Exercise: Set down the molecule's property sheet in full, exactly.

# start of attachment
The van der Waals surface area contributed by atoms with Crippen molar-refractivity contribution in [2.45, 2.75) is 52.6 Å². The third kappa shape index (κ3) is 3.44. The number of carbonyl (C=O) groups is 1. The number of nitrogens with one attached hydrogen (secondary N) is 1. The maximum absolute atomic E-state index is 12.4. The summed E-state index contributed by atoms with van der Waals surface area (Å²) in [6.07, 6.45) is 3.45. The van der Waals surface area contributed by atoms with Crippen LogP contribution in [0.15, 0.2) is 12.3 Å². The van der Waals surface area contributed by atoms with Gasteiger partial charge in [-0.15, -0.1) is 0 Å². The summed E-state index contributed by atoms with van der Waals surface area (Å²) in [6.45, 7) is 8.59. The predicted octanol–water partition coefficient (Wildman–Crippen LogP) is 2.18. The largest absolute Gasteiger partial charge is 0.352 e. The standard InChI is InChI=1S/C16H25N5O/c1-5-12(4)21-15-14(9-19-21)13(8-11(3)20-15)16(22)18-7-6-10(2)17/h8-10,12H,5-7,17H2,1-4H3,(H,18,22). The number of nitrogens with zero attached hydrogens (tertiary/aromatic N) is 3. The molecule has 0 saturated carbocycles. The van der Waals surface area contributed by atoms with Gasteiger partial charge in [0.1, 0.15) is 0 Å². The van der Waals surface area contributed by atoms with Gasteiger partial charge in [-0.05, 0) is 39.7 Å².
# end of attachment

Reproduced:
The van der Waals surface area contributed by atoms with Crippen molar-refractivity contribution in [2.45, 2.75) is 52.6 Å². The third kappa shape index (κ3) is 3.44. The number of carbonyl (C=O) groups is 1. The number of nitrogens with one attached hydrogen (secondary N) is 1. The maximum absolute atomic E-state index is 12.4. The summed E-state index contributed by atoms with van der Waals surface area (Å²) in [6.07, 6.45) is 3.45. The van der Waals surface area contributed by atoms with Crippen LogP contribution in [0.15, 0.2) is 12.3 Å². The van der Waals surface area contributed by atoms with Gasteiger partial charge in [-0.15, -0.1) is 0 Å². The summed E-state index contributed by atoms with van der Waals surface area (Å²) in [6.45, 7) is 8.59. The predicted octanol–water partition coefficient (Wildman–Crippen LogP) is 2.18. The largest absolute Gasteiger partial charge is 0.352 e. The standard InChI is InChI=1S/C16H25N5O/c1-5-12(4)21-15-14(9-19-21)13(8-11(3)20-15)16(22)18-7-6-10(2)17/h8-10,12H,5-7,17H2,1-4H3,(H,18,22). The number of nitrogens with zero attached hydrogens (tertiary/aromatic N) is 3. The molecule has 0 saturated carbocycles. The van der Waals surface area contributed by atoms with Gasteiger partial charge in [0.1, 0.15) is 0 Å². The van der Waals surface area contributed by atoms with Gasteiger partial charge in [-0.05, 0) is 39.7 Å².